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Discussion on: 10 reasons to switch from Java to Kotlin right now!

190245 profile image

The "Kotlin cost" - from my perspective, is that I already pay Java developers. Why do I need them to go through the cognitive complexity of learning a new syntax, if we're just going to run it inside a JVM anyway?

That, and Graal looks really interesting, as soon as MS sort out SQL JDBC compatibility, though I know that's on their roadmap. I haven't a clue what native compilation would look like in Kotlin, and the benefits of native compile far outweigh the niceties that Kotlin may bring to the table... though, that's diverging from the topic a little... and Graal will likely force us to stay a little behind the JVM release cycle.

LTS - for us, at least - isn't about "can I run this in Production." It isn't even about the level of support offered. It's more about buying time to weigh up options when avoiding vendor lock-in situations.

For an example there, we still have a large number of projects that run in a very specific build of Java 8. At least one of them, for reasons I haven't yet fathomed, will happily compile in 9... but then it refuses to run. Even when you ask javac to give Java 8 compatible bytecode. Then, during the our future migration of that project, I need to worry about reflection API changes within the JVM over time, etc etc. Plus we have dependencies to worry about, like our Tomcat version and which Servlet API it's using, or can work with and not break other dependent projects...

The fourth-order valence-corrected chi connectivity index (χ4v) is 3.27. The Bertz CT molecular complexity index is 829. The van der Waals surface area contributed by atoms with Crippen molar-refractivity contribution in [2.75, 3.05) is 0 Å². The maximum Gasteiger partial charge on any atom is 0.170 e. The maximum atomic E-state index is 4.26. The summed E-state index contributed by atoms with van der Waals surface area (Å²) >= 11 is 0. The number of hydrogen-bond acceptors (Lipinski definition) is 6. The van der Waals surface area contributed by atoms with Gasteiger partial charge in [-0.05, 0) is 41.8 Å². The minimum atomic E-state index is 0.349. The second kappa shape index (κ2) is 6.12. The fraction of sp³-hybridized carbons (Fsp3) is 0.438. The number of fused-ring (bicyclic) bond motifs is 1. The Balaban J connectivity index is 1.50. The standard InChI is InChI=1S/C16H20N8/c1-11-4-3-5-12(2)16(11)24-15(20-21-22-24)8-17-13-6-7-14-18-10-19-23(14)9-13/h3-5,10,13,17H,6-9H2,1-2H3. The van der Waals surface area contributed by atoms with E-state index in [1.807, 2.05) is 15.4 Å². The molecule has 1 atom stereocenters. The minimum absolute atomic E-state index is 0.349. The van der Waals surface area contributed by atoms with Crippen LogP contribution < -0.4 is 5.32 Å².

Sometimes, it simply makes more sense for legacy projects to stick with an LTS. Then when that's approaching EOL, we can look at "is it more beneficial to just bin that project, and re-write it?" - which also opens options for "should we do this in Kotlin/dotnet/Java/JS/C++ etc and which of those options gives the best ROI? Which team has the skillset to do that before EOL? What new features of these languages do we want to benefit from?"

Equally, our build pipeline is really simple to switch between Java versions and see if a project works in a different version... but that's why, ultimately, the language & version is a decision based on what's best for the business, not what makes developers feel cozy & warm (there's better ways to make developers happy, rather than chasing the latest tech all the time).

I mean, I still read the JVM release notes and geek out about upcoming changes, and share those around the business...

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kgunnerud profile image
Kenneth Gunnerud

Jepp, and as Java gets more features anyway, many things will get better. So personally we have not switched although I do from a developer perspective like what Kotlin has done, but from a broader view we have not swapped although some people want to, with the same reasoning as you have combined with the fact that Java is moving along rather fast now (and many of the small things can be fixed with frameworks/libs anyway).

Okey, I understand the premise with LTS for your sake then, thanks for clearifying.